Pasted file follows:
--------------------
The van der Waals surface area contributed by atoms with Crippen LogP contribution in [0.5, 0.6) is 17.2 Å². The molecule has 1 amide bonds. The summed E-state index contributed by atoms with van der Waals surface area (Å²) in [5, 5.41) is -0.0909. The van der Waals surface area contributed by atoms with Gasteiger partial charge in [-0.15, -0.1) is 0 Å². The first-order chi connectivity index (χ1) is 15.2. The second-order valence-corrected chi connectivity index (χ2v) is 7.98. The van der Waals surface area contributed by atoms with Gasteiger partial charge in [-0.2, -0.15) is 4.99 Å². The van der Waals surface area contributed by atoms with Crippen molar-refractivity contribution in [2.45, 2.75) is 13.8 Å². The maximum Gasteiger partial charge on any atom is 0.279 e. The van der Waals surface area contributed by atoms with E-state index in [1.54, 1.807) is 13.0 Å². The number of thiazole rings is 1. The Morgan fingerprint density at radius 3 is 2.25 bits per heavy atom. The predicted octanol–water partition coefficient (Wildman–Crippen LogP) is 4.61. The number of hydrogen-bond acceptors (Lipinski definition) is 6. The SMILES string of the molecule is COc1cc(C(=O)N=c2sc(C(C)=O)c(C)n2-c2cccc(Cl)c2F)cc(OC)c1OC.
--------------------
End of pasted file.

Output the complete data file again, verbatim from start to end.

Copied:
The van der Waals surface area contributed by atoms with Crippen LogP contribution in [0.5, 0.6) is 17.2 Å². The molecule has 1 amide bonds. The summed E-state index contributed by atoms with van der Waals surface area (Å²) in [5, 5.41) is -0.0909. The van der Waals surface area contributed by atoms with Gasteiger partial charge in [-0.15, -0.1) is 0 Å². The first-order chi connectivity index (χ1) is 15.2. The second-order valence-corrected chi connectivity index (χ2v) is 7.98. The van der Waals surface area contributed by atoms with Gasteiger partial charge in [-0.2, -0.15) is 4.99 Å². The van der Waals surface area contributed by atoms with Crippen molar-refractivity contribution in [2.45, 2.75) is 13.8 Å². The maximum Gasteiger partial charge on any atom is 0.279 e. The van der Waals surface area contributed by atoms with E-state index in [1.54, 1.807) is 13.0 Å². The number of thiazole rings is 1. The Morgan fingerprint density at radius 3 is 2.25 bits per heavy atom. The predicted octanol–water partition coefficient (Wildman–Crippen LogP) is 4.61. The number of hydrogen-bond acceptors (Lipinski definition) is 6. The SMILES string of the molecule is COc1cc(C(=O)N=c2sc(C(C)=O)c(C)n2-c2cccc(Cl)c2F)cc(OC)c1OC.